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Realism trumped film noir at this year’s Guldbagge Awards, with politically motivated dramas Eat Sleep Die and Call Girl dominating Sweden’s equivalent of the Oscars, taking four trophies each.
Gabriela Pichler‘s Eat Sleep Die, the story of a young Balkan immigrant in Sweden who gets laid off from her factory job, won the best picture award, with Pilcher taking both the best director and best screenplay honors. Star Nermina Lukac won the best actress prize.
Call Girl, a political drama inspired by a real-life sex scandal among Sweden’s top politicians, scooped up the bulk of the technical awards, including for set design, costume, sound and cinematography.
Olof Palme, the former prime minister of Sweden and one of the politicians implicated in the scandal as portrayed by Call Girl, is the subject of the documentary Palme, which won Guldbagges for best sound and best editing.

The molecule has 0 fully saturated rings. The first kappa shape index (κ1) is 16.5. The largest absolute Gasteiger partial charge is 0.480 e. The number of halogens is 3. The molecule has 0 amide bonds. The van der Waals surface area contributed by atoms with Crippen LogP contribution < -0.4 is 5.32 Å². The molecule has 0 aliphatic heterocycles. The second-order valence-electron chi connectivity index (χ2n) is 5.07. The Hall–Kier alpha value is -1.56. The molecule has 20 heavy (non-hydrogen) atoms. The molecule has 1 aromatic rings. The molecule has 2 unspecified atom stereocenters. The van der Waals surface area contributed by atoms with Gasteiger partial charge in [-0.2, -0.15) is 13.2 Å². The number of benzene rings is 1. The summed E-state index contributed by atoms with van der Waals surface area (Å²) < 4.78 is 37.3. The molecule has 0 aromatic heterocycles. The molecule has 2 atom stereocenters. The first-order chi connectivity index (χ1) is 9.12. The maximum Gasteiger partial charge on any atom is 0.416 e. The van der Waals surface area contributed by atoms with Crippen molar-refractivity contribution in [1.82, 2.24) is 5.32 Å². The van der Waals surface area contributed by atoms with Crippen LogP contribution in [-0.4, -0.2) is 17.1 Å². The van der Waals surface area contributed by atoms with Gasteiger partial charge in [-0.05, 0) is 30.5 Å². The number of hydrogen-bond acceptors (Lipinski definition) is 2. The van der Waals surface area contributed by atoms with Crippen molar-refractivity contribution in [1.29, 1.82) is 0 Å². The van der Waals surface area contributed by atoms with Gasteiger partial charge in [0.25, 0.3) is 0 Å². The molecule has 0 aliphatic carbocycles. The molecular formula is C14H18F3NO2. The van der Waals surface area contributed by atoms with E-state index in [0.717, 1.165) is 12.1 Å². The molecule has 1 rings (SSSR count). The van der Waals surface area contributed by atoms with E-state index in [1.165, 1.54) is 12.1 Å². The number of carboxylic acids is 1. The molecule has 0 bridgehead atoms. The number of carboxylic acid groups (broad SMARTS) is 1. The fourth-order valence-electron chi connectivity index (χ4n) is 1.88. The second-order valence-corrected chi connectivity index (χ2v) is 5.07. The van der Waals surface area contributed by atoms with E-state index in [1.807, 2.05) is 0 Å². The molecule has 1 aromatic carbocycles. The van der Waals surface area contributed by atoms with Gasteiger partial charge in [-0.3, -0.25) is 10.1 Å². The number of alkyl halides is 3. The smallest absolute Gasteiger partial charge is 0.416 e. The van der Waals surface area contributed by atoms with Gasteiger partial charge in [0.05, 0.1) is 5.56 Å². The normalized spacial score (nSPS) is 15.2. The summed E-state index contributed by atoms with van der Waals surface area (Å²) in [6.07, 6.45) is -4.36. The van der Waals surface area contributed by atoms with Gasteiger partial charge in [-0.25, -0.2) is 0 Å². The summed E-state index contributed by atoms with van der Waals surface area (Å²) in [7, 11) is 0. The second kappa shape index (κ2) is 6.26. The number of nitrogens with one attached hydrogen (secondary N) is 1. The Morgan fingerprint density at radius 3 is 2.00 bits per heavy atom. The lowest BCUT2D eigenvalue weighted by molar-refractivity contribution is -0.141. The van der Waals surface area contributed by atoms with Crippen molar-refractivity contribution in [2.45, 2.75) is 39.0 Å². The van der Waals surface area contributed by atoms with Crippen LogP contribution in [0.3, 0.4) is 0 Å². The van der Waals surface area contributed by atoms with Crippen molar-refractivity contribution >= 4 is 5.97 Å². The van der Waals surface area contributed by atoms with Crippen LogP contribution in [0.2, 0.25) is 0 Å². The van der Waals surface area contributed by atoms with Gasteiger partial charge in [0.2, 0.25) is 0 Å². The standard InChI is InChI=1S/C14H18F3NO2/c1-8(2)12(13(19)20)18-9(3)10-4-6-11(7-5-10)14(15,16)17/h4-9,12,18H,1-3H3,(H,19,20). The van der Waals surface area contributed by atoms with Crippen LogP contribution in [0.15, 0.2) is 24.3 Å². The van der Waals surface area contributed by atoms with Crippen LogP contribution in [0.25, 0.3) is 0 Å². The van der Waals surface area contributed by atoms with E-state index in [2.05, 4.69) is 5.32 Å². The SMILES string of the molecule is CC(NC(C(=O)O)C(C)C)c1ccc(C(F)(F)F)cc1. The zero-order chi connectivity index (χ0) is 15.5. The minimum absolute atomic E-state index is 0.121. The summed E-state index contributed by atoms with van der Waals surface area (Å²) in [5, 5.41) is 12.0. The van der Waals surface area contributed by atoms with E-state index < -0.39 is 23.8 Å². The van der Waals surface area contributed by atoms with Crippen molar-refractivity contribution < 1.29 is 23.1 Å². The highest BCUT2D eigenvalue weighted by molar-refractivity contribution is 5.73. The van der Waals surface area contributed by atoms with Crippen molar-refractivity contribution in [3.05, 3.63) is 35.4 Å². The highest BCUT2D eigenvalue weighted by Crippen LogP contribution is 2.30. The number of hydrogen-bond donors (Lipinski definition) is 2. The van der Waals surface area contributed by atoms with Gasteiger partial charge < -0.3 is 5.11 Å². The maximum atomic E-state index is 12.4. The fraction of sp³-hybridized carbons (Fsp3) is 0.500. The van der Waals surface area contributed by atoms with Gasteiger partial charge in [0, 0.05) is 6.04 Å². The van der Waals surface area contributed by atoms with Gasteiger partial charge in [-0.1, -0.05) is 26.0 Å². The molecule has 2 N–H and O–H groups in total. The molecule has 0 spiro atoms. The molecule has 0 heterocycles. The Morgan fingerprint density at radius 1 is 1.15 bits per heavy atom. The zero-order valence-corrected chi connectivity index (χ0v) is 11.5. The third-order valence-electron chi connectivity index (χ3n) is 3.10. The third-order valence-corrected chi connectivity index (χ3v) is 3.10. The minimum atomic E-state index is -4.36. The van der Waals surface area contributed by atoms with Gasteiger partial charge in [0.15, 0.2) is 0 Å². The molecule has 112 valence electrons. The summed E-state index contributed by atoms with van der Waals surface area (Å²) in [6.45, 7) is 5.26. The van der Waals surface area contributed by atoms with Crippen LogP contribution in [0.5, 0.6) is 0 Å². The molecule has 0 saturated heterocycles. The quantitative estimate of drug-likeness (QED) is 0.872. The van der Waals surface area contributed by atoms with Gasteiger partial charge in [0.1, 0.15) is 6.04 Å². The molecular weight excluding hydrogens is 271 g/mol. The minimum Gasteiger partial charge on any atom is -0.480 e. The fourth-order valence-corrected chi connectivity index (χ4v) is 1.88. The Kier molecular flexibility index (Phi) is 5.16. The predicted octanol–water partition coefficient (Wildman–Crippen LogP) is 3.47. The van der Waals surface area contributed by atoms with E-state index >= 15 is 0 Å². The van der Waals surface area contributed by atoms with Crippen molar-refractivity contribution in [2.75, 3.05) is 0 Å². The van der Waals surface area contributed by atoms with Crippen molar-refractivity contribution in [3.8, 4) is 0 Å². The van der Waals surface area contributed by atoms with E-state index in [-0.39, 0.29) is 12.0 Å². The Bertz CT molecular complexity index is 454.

Meanwhile, the Oscar-nominated music documentary Searching for Sugar Man from Swedish director Malik Bendjelloul took the best documentary prize, while five-time Oscar nominee Amour from Michael Haneke added to its trophy case of awards with a Guldbagge for best foreign language film.
Veteran performer Johannes Brost won the best actor honor for his role as a 60-year-old party planner who finds his life turned upside down by a tragic accident in Alex Petersen‘s thriller Avalon, which also earned Peter Carlberg a best supporting actor honor.
Hans Alfredson, a veteran actor, director and screenwriter who last had walk-on roles in The Girl Who Kicked the Hornet’s Nest and Everlasting Moments, received this year’s lifetime achievement award at the Guldbagge awards ceremony.
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